Juvenile Justice in Virginia
What is juvenile law?
Juvenile law is criminal law pertaining to persons not considered old enough to be held responsible for criminal acts they commit. Virginia, like most other states, has set the age for criminal accountability at 18; anyone less than 18 years of age is defined as a “juvenile.” Most laws governing juveniles are contained in Code of Virginia, Title 16.1.
What is the restorative nature of the juvenile justice system?
The juvenile justice system has a different purpose and treats juveniles differently than adults. The adult criminal justice system aims to incapacitate criminals, deter future offenders, and punish those who are convicted. In the juvenile system, rehabilitative and restorative sanctions are used much more frequently with the hope that a delinquent can be deterred from future criminality. Those juveniles who are charged with very serious crimes (usually violent felonies) may be transferred to adult court. This is rare and occurs in less than 1% of juvenile cases.
How is the juvenile justice system organized in Virginia?
The Juvenile Justice system in Virginia includes not only Juvenile and Domestic Relations Court (J&DR) in each District, but law enforcement agencies, detention centers, juvenile offenders programs, and juvenile correctional facilities.
The flowchart below shows the juvenile justice process in Virginia (click to enlarge).
Steps in the juvenile justice process in Virginia:
1. The juvenile enters the system when an offense is reported. For some offenses, such as minor traffic violations, law enforcement officers may issue a summons to court rather than initiating the intake process.
2. At juvenile court intake, the intake officer is authorized to (a) take informal action, or (b) take formal action and file a petition.
What is a juvenile court intake officer?
A juvenile court intake officer receives and reviews complaints regarding a child’s delinquent behavior to the juvenile court, and determines whether there are enough facts to file a petition. These officers have the authority to handle these cases informally or detain the juvenile when necessary bringing the petition before a judge.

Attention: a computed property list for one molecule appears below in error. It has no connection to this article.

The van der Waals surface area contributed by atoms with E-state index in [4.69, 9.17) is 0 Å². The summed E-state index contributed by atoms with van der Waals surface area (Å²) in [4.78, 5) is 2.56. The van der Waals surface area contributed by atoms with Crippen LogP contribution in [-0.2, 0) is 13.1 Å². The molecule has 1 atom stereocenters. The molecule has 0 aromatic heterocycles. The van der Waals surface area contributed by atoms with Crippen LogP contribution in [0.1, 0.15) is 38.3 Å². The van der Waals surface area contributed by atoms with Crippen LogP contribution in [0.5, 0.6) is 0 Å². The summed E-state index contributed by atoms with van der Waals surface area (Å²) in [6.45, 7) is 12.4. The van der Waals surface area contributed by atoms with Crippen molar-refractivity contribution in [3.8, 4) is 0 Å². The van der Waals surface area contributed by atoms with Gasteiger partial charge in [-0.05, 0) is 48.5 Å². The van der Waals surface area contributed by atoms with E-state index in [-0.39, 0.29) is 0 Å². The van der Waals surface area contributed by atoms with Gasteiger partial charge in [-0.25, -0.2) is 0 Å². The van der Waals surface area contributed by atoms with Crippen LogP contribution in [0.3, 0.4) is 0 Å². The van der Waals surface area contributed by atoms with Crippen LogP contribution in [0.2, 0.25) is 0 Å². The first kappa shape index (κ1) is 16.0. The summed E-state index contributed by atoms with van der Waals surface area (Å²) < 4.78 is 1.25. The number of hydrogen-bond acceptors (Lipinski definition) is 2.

3. Informal actions may include referral to a crisis shelter, counseling, or other action to divert the case from the juvenile justice system. Diversion is sometimes used for first offenses and may involve the juvenile attending an educational program offered through the court.
4. If the intake officer decides to take formal action and file a petition, the intake officer will also determine whether the juvenile should be detained or released to his or her parents or guardians. The decision is based on the juvenile’s risk to self or community and risk of flight.
What is detention?
Detention involves physically restraining or confining of an individual in a locked facility. In Virginia, a judge, intake officer, or magistrate may detain a juvenile for reasons prescribed by law. Detention is most often used to hold a juvenile pending a hearing. Juveniles are typically held in detention centers in Virginia.
5. If the decision is made to detain the juvenile, a detention hearing is held within 72 hours in the J&DR District Court to determine the need for further detention.
When can someone be detained?
A judge, intake officer, or magistrate must find probable cause that the juvenile has either committed a serious crime or violated conditions of his or her probation or parole, and there is clear and convincing evidence that releasing the juvenile would be a clear and substantial threat to the person or property of others or to the juvenile’s life or health, the juvenile has threatened to runaway, or is a fugitive from another state.
What is a detention center?